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Stevia – the SWEET herb

2015 November 9 by


Looking for a natural sweetener to use as a sugar substitute? Stevia comes from the leaves of the plant Stevia rebaudiana. It has a long history of use in South America where it has grown wild for centuries and been used to sweeten drinks, food & in traditional medicine. Stevia extract can be 200-300 times sweeter than sugar. Nature has given us a powerful combination of a zero calorie sweetener with a plant-based origin.

Stevia extract has some unique properties:

  • It is a non-carbohydrate glycoside compound that is calorie free
  • It sweetens without triggering a rise in blood sugar
  • It won’t cause a sugar rush & crash typical of sugar addiction
  • It will increase energy and aid digestion
  • It does not cause tooth decay
  • It has a long shelf life, can tolerate high temperatures (ideal for cooking/baking) and is non-fermentative
  • It passes safety tests for human consumption with flying colours
  • It is ideal for people with blood sugar, blood pressure or weight problems

Stevia has a bright future as it becomes accepted as a natural alternative to sugar and the sweetener of the future. It is making a greater appearance in supermarkets and is being widely used in the food & beverage industry.


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Why it is a good idea to say NO to added sugar

2015 November 2 by


Want to lose weight and improve your health? Cutting your sugar intake is a good place to start. The human body is not designed to consume excessive amounts of sugar. Unfortunately it is so abundant in our everyday diet. Foods that are high in added sugar are often not high in nutrition. They contain a whole lot of calories with no essential nutrients. It adds empty calories to your diet and replaces the more nutritious foods you should be eating. Are you ready to say goodbye to sugar? Here’s why you need to make a commitment to give up the sweet stuff.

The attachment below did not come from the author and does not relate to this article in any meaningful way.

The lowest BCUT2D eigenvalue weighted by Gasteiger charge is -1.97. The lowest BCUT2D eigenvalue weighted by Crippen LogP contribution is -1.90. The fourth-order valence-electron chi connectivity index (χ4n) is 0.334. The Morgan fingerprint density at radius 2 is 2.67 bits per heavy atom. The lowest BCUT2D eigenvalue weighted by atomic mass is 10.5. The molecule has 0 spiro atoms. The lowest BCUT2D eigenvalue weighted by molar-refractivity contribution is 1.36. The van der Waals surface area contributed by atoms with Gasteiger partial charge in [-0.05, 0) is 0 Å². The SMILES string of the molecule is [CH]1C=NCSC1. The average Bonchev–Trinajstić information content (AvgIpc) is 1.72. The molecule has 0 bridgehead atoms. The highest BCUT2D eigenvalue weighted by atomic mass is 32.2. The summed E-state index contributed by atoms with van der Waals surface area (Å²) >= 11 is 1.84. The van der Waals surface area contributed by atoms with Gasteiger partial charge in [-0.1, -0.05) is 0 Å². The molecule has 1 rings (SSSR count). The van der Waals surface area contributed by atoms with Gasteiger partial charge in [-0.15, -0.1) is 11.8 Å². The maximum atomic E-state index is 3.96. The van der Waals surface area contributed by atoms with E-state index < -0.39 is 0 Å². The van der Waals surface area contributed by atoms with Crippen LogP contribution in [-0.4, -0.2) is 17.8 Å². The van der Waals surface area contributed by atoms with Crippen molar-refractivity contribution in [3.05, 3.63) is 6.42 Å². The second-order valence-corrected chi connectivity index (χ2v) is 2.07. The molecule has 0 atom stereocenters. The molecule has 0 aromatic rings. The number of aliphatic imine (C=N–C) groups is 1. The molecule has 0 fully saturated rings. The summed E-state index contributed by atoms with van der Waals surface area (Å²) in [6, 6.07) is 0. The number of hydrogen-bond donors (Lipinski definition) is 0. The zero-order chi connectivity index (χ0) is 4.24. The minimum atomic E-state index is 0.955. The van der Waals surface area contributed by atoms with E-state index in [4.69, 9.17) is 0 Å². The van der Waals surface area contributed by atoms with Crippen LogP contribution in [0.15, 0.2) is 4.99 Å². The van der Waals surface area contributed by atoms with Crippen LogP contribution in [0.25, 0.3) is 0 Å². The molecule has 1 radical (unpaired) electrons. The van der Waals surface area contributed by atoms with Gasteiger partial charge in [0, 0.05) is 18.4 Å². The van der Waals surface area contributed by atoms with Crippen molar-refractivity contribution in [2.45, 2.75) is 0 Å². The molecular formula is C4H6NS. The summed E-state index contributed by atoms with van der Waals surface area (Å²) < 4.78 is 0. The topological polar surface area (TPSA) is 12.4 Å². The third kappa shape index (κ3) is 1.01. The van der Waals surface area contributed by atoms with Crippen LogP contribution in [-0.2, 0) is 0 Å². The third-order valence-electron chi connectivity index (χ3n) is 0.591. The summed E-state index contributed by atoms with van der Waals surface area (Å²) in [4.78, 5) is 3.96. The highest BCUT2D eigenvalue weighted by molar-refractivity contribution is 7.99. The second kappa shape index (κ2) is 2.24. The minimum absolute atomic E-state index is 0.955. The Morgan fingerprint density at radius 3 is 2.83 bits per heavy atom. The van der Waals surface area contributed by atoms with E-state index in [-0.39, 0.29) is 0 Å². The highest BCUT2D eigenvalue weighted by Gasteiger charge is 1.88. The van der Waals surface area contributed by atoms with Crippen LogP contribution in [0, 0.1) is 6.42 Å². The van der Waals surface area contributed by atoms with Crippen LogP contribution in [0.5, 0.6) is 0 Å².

• A diet high in sugar and refined carbohydrates will cause weight gain and might ultimately lead to obesity. Be warned – sugar can make you FAT!
  • Sugar can become addictive as it causes a large release of dopamine in the brain. The more you eat, the more you will crave. This ‘feel-good’ fix can turn you into a sugar junkie. The sugar fuelled highs and lows will leave you feeling constantly tired and desperate to reach for your next sugar loaded boost to renew poor energy levels. Your sugar rush will become a sugar crash.
  • When you eat a lot of sugar, it can cause resistance to the hormone insulin, which can contribute to Type 2 Diabetes.
  • Your body will still feel hungry even when you are overeating because chronic fructose consumption can cause leptin resistance. Leptin is a hormone that controls appetite by signalling when you are full. Cravings occur because the body never becomes fully satisfied.
  • Consuming large amounts of sugar in your diet can raise cholesterol and is a major risk factor for heart disease.
  • Sugar is a big contributor to mood disorders.
  • Sugar can wreak havoc on your skin.
  • Sugar is bad for the teeth and causes cavities & tooth decay. Bacteria in the mouth feed on simple sugars, creating acid that destroys enamel.
  • Large amounts of fructose from added sugars get turned into fat in the liver, overloading and damaging the liver. This could lead to non-alcoholic fatty liver disease.
  • Your immune system is your defence mechanism for fighting infections. A sugar loaded diet will compromise the ability of your immune system to fight illness.
  • Chronic disease development (Cancer & Alzheimer’s) is also being linked to too much sugar consumption.

Warning bells should be ringing. Sugar can be toxic, addictive and deadly if consumed in excessive amounts.

As a general recommendation, keep your intake of added sugars to a maximum of 25-30 grams for adults per day. This equates to about 6-7 teaspoons of sugar which will be about 100-120 calories.

Learn to read packaging. Look on the nutrition label for “Carbohydrates (of which sugars)”. Anything over. Below 5g is low. Some sugar words to look for are sucrose, glucose, fructose, maltose, corn syrup, invert sugar. Make sure the product you are buying has the sugar listed low on the list. If it appears at the top, avoid it!

Think before you eat sugar-laden foods and gulp down sugary drinks. Your body has no need for all that added sugar. Give your body nutritious, fresh home-made meals instead.